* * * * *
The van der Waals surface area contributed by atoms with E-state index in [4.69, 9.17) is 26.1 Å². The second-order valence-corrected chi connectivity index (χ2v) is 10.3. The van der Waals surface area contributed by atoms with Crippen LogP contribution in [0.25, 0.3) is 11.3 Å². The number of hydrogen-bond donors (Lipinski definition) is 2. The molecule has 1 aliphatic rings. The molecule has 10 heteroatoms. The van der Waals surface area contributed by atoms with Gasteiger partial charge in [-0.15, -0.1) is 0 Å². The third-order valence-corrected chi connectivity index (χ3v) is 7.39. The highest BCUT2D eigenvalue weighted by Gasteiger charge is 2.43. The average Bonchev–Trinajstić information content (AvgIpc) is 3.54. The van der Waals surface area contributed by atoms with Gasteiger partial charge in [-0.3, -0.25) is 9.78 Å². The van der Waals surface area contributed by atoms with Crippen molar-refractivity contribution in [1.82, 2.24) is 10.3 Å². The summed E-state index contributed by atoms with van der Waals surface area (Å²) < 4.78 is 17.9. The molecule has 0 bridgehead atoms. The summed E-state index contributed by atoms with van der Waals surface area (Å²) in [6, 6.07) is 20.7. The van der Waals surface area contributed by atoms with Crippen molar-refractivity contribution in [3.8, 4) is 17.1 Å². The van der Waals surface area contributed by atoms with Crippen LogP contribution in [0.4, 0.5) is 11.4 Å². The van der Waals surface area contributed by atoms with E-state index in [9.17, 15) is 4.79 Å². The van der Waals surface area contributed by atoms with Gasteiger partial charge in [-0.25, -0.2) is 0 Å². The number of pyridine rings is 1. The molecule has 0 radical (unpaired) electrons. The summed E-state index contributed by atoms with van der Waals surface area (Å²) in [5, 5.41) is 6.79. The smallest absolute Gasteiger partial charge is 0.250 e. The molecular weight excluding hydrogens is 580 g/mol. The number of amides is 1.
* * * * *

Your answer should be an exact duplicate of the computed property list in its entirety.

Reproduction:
The van der Waals surface area contributed by atoms with E-state index in [4.69, 9.17) is 26.1 Å². The second-order valence-corrected chi connectivity index (χ2v) is 10.3. The van der Waals surface area contributed by atoms with Crippen LogP contribution in [0.25, 0.3) is 11.3 Å². The number of hydrogen-bond donors (Lipinski definition) is 2. The molecule has 1 aliphatic rings. The molecule has 10 heteroatoms. The van der Waals surface area contributed by atoms with Gasteiger partial charge in [-0.15, -0.1) is 0 Å². The third-order valence-corrected chi connectivity index (χ3v) is 7.39. The highest BCUT2D eigenvalue weighted by Gasteiger charge is 2.43. The average Bonchev–Trinajstić information content (AvgIpc) is 3.54. The van der Waals surface area contributed by atoms with Gasteiger partial charge in [-0.3, -0.25) is 9.78 Å². The van der Waals surface area contributed by atoms with Crippen molar-refractivity contribution in [1.82, 2.24) is 10.3 Å². The summed E-state index contributed by atoms with van der Waals surface area (Å²) < 4.78 is 17.9. The molecule has 0 bridgehead atoms. The summed E-state index contributed by atoms with van der Waals surface area (Å²) in [6, 6.07) is 20.7. The van der Waals surface area contributed by atoms with Crippen molar-refractivity contribution in [3.8, 4) is 17.1 Å². The van der Waals surface area contributed by atoms with Crippen LogP contribution in [0.4, 0.5) is 11.4 Å². The van der Waals surface area contributed by atoms with E-state index in [9.17, 15) is 4.79 Å². The van der Waals surface area contributed by atoms with Gasteiger partial charge in [-0.25, -0.2) is 0 Å². The number of pyridine rings is 1. The molecule has 0 radical (unpaired) electrons. The summed E-state index contributed by atoms with van der Waals surface area (Å²) in [5, 5.41) is 6.79. The smallest absolute Gasteiger partial charge is 0.250 e. The molecular weight excluding hydrogens is 580 g/mol. The number of amides is 1.